B R I E F   S Y N O P S I S
Set in 17th century Holland, director Peter Webber tells the imagined story behind one of Vermeer's greatest and most enigmatic paintings. Scarlett Johansson (Lost in Translation, Ghost World) stars as Griet, a tilemaker's daughter who is forced to become a maid for the master painter (Colin Firth). Fascinated by his craft, she shows an aptitude for helping in the studio. Their growing intimacy spreads disruption and jealousy within his ordered household and beyond, fuelling a scandal that threatens to ruin them all. Tom Wilkinson co-stars. Based on the novel by Tracy Chevalier.
  First Night at the Electric

Peter Webber remembers the cinema where
he fell in love with the movies.

* * *

I was almost sixteen when I first discovered the Electric Cinema. A run down old fleapit in the middle of a bustling street market on the Portobello Road in London, it was a repertory cinema screening old, classic, rare or cult films.

I can't remember who I was with the first time I went there, or why we decided to go. But I do remember the film we saw—Pierrot Le Fou by Jean-Luc Godard. I fell in love with the star of the film, Anna Karina, a teenage crush that endures to this day.

The director teasingly flouted the conventions of established film grammar within a hugely entertaining tale of two lovers on the run in a magical world of guns and French poetry. A party guest in an early scene described what cinema was: "… a film is like a battleground. Love. Hate. Action. Violence. Death. In one word… emotion." (It was only later I discovered the party guest was played by Samuel Fuller, the maverick director of Shock Corridor). I had seen nothing like Pierrot before and my tiny teenage mind exploded.

Sitting there in the decaying old cinema I realised that there was someone behind the camera, a controlling intelligence. And I was gripped by a sickness that has endured to this day. The desire to make movies. To be a director.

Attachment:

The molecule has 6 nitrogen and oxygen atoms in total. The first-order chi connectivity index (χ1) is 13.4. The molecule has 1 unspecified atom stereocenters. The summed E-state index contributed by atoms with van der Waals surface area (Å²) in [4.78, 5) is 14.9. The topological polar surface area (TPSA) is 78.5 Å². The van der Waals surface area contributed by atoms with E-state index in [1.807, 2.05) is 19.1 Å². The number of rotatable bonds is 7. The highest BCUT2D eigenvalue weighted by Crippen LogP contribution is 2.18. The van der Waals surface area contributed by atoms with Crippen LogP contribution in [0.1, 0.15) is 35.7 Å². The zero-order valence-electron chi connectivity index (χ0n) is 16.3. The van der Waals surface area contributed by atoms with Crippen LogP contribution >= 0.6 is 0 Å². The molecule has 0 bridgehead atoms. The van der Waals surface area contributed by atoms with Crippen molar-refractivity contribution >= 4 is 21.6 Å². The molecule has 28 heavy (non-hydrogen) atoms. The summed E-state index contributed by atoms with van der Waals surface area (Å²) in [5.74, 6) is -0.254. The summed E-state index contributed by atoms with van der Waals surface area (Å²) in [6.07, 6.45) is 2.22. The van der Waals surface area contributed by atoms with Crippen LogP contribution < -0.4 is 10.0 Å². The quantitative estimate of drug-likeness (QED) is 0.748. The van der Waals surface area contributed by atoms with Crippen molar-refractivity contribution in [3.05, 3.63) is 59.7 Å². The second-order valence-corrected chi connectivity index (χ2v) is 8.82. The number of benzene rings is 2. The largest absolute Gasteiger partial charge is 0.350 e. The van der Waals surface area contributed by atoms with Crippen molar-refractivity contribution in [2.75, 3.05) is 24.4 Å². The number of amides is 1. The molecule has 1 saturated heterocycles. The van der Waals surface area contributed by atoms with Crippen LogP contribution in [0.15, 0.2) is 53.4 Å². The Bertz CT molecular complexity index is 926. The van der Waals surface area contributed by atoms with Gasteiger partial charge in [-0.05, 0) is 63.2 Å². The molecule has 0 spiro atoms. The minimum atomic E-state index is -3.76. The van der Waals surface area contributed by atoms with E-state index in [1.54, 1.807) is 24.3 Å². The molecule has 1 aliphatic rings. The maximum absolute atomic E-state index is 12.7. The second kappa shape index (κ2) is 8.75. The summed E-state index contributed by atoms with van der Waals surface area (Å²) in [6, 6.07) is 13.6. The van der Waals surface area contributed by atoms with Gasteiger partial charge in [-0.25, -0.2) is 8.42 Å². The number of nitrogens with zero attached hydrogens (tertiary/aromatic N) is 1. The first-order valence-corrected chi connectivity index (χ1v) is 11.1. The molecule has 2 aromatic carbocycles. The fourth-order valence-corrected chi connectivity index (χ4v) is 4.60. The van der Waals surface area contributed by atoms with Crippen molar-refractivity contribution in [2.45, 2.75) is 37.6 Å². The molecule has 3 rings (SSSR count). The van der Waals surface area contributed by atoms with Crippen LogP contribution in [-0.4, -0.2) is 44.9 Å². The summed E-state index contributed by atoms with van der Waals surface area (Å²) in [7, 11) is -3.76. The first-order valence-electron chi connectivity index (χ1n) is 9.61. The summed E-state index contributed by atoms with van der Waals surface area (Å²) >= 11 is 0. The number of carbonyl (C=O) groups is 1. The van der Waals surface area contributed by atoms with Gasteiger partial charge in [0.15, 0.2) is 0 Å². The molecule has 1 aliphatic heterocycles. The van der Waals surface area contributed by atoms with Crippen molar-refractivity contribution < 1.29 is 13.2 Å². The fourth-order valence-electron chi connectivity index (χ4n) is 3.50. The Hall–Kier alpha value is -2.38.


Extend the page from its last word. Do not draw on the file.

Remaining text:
So the Electric became my home away from home and a partial substitute for education. I would sneak away from school to watch double bills of Ozu and Kurosawa, Herzog and Fassbinder, Welles and Ford. And Truffaut of course. I suffered agonies of internal teenage debate as to whom I preferred. Truffaut or Godard? I held on to the dream of making my own films, a seemingly hopeless wish in a country where the film industry lurched from crisis to slump to crisis.

Meanwhile, the Electric decayed still further. There were a couple of failed attempts to restore its fortunes but it seemed that no one went to rep cinemas anymore, or at least not this one. It fell into disrepair and crumbling decay. Boarded up. Dark and silent.

My desire to make movies was still there and I began the long haul towards achieving it. I went to film school, became a film editor, and then a director of documentaries and drama for television. But to cut a long story short, one day shortly after Christmas two years ago a talented English producer called Andy Paterson called me and asked me if I wanted to direct a movie for him. Stupid question!

For the first time in years I found myself thinking about my days at the Electric. Nervous and superstitious in the weeks before the shoot started, I contrived a trip to Paris and paid homage to the grave of François Truffaut up in the Pigalle cemetery. I figured it might bring me luck. I also hired the great French cinematographer Eduardo Serra to shoot the movie. There is superstition and there is good sense.

Then I started the casting process for Girl with a Pearl Earring. I asked my casting director where in West London we might meet the actors we had called in. And to my joy and delight she suggested the Electric Cinema.

The cinema was no longer a boarded up shell. Re-furbished and re-launched after years of dereliction, the upper floors now housed a fashionable bar and restaurant, and had rooms for hire. So there in a small room above the projector booth, only yards from where my passion for film making had been conceived, I began the process of choosing actors for my very own movie. It felt like coming home.

As I prepared to make the film I found my head flooded with images of the movies I had seen in those formative years. I remembered the intensity of Dreyer's The Passion of Joan of Arc. The dramatic sweep of Ophüls' Madame De…. The creepiness of Hitchcock's Rebecca.

And I realised that I had been gifted with a script full of rich cinematic possibilities, a script that would become a film about love and longing, about desire and repression, about art and inspiration. It is also a film that contrasts innocence and experience, the issue I had been contemplating as I went to my first casting session. The circle was completed as the adult film maker remembered the teenager cinephile and that first night at the Electric Cinema.

–London 2003


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